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Doris DonnellyFebruary 26, 2000

Lent is just the right size. Forty days is enough time to get to know the desert and for most of us too little time to be swallowed by it. Guides are always welcome on the sometimes inconvenient, scary and unpredictable journey to resurrection, and I know of no better way to prepare for the human struggle enclosed in the metaphor of the desert than through Willa Cather’s best-known novel, Death Comes for the Archbishop (Vintage Classics, paperback, 297p, $10)originally published in 1927.

What Georgia O’Keefe does on canvas, Willa Cather does on paper: She understands the pace of the desert, its seduction and its unforgiving but quintessentially beautiful landscape. In this book she tells the story of Bishop and later Archbishop Jean Latour, a to-the-manner-born French priest, and his friend and fellow missioner Father Joseph Vaillant. These gracious men faced loneliness, doubts, conflicts with insubordinate priests, and untamed territory as they established the diocese of New Mexico at a time when it took two weeks to travel from Gallup to Santa Fe. It is a story about friendship, heroism, commitment, compassion and extraordinary epic-level faith. Some stories will continue to haunt long after the book goes back on its shelf, and they will serve as generous, stunning and inspiring guides for many readers through LentMagdalena’s bold rescue, the secret of the cave, Eusabio’s tender devotion, to name only a few.

What Georgia O’Keefe does on canvas, Willa Cather does on paper.

If you think you read this book in high school or college, trust me: It gets better with mileage and the seasoning of years. Hemingway, Faulkner and Fitzgerald all hold honored places in American fiction, but when it comes to the topography of the desert soul, no one surveys it better than Cather.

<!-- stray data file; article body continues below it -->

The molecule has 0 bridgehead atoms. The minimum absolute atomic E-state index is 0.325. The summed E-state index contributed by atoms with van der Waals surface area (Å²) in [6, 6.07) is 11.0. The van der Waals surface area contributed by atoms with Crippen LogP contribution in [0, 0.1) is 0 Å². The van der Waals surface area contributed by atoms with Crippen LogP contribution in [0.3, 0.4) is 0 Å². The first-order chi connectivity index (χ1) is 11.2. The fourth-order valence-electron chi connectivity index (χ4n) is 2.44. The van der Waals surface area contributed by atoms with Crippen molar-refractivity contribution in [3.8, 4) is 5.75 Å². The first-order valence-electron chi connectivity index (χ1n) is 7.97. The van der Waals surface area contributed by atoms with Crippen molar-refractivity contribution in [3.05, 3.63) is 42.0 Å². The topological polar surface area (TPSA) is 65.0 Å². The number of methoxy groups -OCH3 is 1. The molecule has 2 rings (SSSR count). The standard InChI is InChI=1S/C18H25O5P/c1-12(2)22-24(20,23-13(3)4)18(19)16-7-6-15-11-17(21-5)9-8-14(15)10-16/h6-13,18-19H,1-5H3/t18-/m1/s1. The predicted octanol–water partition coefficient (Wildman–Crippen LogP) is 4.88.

Of course, as a metaphor the desert takes many forms. One motif popularized recently by Kathleen Norris is the desert-as-monastery, and perhaps it is her success that is responsible for so many new books on monastic spirituality. My choice for the best of the latest crop is Paul Wilkes’s Beyond the Walls: Monastic Wisdom for Everyday Life (Doubleday, 256p, $21).

Wilkes does what many of us would like to door think we would like to do—namely, leave our offices, factories and homes and retreat to the imagined (or real) peace and tranquility of an abbey. Wilkes doesn’t have the chunk of time that Henri Nouwen had at Genesee or that Norris had at Collegeville, so he carves out days or weekends as these become available and burrows in at the Trappists’ Mepkin Abbey in South Carolina. His schedule, therefore, allows him to transfer the experience of the monk to the world without delay and with varying degrees (as one might expect) of satisfaction. There is, after all is said and done and Wilkes would be among the first to say it—a long trajectory of wisdom associated with a lengthier and more stable formation period. Still, his candor and charming naïveté about being a monk beyond the walls are human, appealing and often amusing.

What impressed me most about Beyond the Walls is that Mepkin has an abbot who is gifted both as a community leader and as a spiritual guide to visitors like Wilkes. Yet such an abbot is not an isolated case, since Norris, Nouwen, Esther de Waal, Dolores Leckey and others tell similar stories. Maybe the testimony of these men and women is a measure of how deeply monastic charisms have been affecting the lives of people who live, work and pray in the world. If so, then the founders, reformers and current leaseholders of the Benedictine and Cistercian traditions have reason to rejoice that their legacies have yielded such an impressive harvest.